A single mother, Adele Wheeler (Kate Winslet), and her teenage son, Henry (Gattlin Griffith), encounter Frank Chambers (Josh Brolin) in the supermarket. He admits to being a newly escaped convict and for a few days the Wheelers provide him with refuge. The story then becomes a matter of waiting to see just how things will end badly. Or, since this is an American film, how it could possibly conclude on an optimistic note. As the main drama unfolds over the Labor Holiday weekend, the background stories of Frank's crime and of Adele's becoming a single mother are revealed through a series of flashbacks. I have to admit that one particular aspect of Frank's past which came out towards the end of the film eluded me - I only learnt about it from the plot summary on Wikipedia.

Although the pace of the film is slow, all three of the main characters were so convincingly portrayed, particularly in the way the relationship between Adele and Frank develops, that the implausibilities of the story didn't intrude. This is a very different film from Reitman’s Up in the Air with George Clooney, but it confirms his ability as a director to draw fine performances from actors of the first rank as Winslet shows herself to be.

13 March 2014

Hannah Höch at the Whitechapel Gallery

Art in Germany between 1919 and 1933 fascinates me and there have been posts here about the Bauhaus, George Grosz, Kurt Schwitters and the German Expressionist pictures in Leicester. So, very better late than never, I was glad to have been able to visit Hannah Höch at the Whitechapel Gallery before their show of over 100 works closes on 23 March.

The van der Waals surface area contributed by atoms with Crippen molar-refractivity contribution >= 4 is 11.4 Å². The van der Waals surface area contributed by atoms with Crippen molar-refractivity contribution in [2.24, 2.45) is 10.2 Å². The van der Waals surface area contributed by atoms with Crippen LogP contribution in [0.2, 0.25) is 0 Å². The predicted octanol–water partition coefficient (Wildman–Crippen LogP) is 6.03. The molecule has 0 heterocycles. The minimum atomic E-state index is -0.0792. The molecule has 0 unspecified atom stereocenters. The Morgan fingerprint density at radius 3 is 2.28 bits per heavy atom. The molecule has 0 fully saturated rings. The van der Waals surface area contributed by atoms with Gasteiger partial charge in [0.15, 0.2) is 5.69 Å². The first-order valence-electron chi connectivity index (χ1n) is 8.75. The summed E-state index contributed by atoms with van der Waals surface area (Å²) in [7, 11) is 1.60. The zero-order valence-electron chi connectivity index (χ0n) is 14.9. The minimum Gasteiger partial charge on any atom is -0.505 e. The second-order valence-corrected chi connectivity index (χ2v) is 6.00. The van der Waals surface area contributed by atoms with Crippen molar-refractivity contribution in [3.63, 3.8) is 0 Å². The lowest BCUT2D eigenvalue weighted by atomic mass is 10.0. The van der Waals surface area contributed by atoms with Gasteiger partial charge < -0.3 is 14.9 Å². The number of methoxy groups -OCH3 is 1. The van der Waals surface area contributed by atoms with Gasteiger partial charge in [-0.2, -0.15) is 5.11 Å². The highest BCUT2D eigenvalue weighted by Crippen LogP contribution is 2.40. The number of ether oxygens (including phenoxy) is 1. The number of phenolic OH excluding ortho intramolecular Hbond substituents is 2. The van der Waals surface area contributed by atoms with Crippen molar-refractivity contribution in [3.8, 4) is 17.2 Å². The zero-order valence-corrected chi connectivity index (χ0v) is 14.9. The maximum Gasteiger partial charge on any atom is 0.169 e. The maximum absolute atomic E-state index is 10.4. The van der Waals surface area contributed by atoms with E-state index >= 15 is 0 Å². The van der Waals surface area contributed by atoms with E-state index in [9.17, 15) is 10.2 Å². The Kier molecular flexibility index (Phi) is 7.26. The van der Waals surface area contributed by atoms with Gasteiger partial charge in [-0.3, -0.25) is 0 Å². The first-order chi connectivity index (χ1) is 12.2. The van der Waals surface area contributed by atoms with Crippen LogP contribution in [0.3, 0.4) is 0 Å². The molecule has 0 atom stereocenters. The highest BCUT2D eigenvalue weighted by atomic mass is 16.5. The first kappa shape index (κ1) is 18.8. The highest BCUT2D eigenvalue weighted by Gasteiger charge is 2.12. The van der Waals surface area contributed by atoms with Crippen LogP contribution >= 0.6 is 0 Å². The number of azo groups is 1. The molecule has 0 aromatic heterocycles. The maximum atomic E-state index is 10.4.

Höch was born in Gotha in 1889 and escaped from a kleinburgerlicht family to Berlin in 1912 to study the applied arts and textile crafts. By 1919 she had become part of Berlin’s Dada movement, its only woman member, alongside Schwitters, Grosz, László Moholy-Nagy, Paul Citroën and her lover, Raoul Hausmann (left). There are two portraits of Höch by Hausmann in the show, one a 1917 nude, the other a woodcut on a banknote from 1923, the year of the most severe Weimar hyperinflation. However, it was arguably Schwitters who had the more enduring influence, possibly introducing her to collage (as is claimed at the end of the exhibition), and adding an h to Hanna to make her forename palindromic. Grosz and John Heartfield (born Helmut Herzfelde) tried to keep her work out of the First International Dada Fair in 1920, but as a fine riposte to their chauvinism she produced a large collage, Cut with the Dada Kitchen Knife through Germany’s Last Weimar Beer-Belly Cultural Epoch (Schnitt mit dem Küchenmesser Dada durch die letzte Weimarer Bierbauch-Kulturepoche Deutschlands, 1919, not at the Whitechapel, above).  Smaller pieces of sardonic social criticism are Heads of State (Staatshäupter, 1918-20, below top) and High Finance (Hochfinanz, 1923, below bottom). The first shows the Weimar President, Friedrich Ebert, and his defence minister, Gustav Noske, who crushed the Sparticist uprising in 1919.

In the 1920s Höch was working for the publishers Ullstein and had easy access to magazine illustrations and articles addressed to the emerging New Woman. From 1924 to 1930 Hoch worked on a series called From an Ethnographic Museum (Aus einem ethnographischen Museum) combining photographs of contemporary women and non-Western women and sculpture (Untitled, 1930 right). The Whitechapel tells us:
At once beautiful and monstrous, these compositions allow for a complex discussion about the presentation of the female body, of notions of exoticism and of the legacy of colonial aesthetics and politics.
No, I’m not sure either.  Not all of her work was as serious, for example, Marlene 1930 (Dietrich’s legs, doubtless, below left) and the later Made for a Party (Für ein Fest gemacht, 1936, below right).